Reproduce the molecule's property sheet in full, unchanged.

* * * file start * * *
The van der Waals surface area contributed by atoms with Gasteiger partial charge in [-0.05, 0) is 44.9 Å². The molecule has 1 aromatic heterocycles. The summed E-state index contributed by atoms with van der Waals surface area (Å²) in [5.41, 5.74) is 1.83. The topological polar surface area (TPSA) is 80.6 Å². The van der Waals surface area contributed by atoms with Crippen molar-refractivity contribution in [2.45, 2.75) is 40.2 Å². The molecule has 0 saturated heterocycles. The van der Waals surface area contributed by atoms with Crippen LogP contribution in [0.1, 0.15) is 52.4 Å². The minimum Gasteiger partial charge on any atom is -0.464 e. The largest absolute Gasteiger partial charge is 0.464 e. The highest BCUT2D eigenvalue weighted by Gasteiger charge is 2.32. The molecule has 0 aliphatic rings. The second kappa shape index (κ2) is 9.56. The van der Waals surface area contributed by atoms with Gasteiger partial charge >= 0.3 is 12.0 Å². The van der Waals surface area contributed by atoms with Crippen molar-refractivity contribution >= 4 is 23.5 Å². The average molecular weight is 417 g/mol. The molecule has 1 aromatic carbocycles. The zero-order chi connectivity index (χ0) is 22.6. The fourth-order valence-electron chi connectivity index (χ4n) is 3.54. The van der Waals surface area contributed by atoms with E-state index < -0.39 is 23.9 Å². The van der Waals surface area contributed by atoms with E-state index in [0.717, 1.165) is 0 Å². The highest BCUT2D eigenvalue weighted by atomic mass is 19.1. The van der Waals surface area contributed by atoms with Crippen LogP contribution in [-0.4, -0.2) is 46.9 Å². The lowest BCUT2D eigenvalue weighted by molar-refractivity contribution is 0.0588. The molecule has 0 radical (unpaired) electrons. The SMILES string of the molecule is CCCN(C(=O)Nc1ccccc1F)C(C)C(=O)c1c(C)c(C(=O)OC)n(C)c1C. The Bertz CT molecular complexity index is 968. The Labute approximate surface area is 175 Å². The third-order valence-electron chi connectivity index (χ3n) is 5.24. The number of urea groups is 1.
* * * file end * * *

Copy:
The van der Waals surface area contributed by atoms with Gasteiger partial charge in [-0.05, 0) is 44.9 Å². The molecule has 1 aromatic heterocycles. The summed E-state index contributed by atoms with van der Waals surface area (Å²) in [5.41, 5.74) is 1.83. The topological polar surface area (TPSA) is 80.6 Å². The van der Waals surface area contributed by atoms with Crippen molar-refractivity contribution in [2.45, 2.75) is 40.2 Å². The molecule has 0 saturated heterocycles. The van der Waals surface area contributed by atoms with Crippen LogP contribution in [0.1, 0.15) is 52.4 Å². The minimum Gasteiger partial charge on any atom is -0.464 e. The largest absolute Gasteiger partial charge is 0.464 e. The highest BCUT2D eigenvalue weighted by Gasteiger charge is 2.32. The molecule has 0 aliphatic rings. The second kappa shape index (κ2) is 9.56. The van der Waals surface area contributed by atoms with Gasteiger partial charge >= 0.3 is 12.0 Å². The van der Waals surface area contributed by atoms with Crippen molar-refractivity contribution >= 4 is 23.5 Å². The average molecular weight is 417 g/mol. The molecule has 1 aromatic carbocycles. The zero-order chi connectivity index (χ0) is 22.6. The fourth-order valence-electron chi connectivity index (χ4n) is 3.54. The van der Waals surface area contributed by atoms with E-state index < -0.39 is 23.9 Å². The van der Waals surface area contributed by atoms with E-state index in [0.717, 1.165) is 0 Å². The highest BCUT2D eigenvalue weighted by atomic mass is 19.1. The van der Waals surface area contributed by atoms with Crippen LogP contribution in [-0.4, -0.2) is 46.9 Å². The lowest BCUT2D eigenvalue weighted by molar-refractivity contribution is 0.0588. The molecule has 0 radical (unpaired) electrons. The SMILES string of the molecule is CCCN(C(=O)Nc1ccccc1F)C(C)C(=O)c1c(C)c(C(=O)OC)n(C)c1C. The Bertz CT molecular complexity index is 968. The Labute approximate surface area is 175 Å². The third-order valence-electron chi connectivity index (χ3n) is 5.24. The number of urea groups is 1.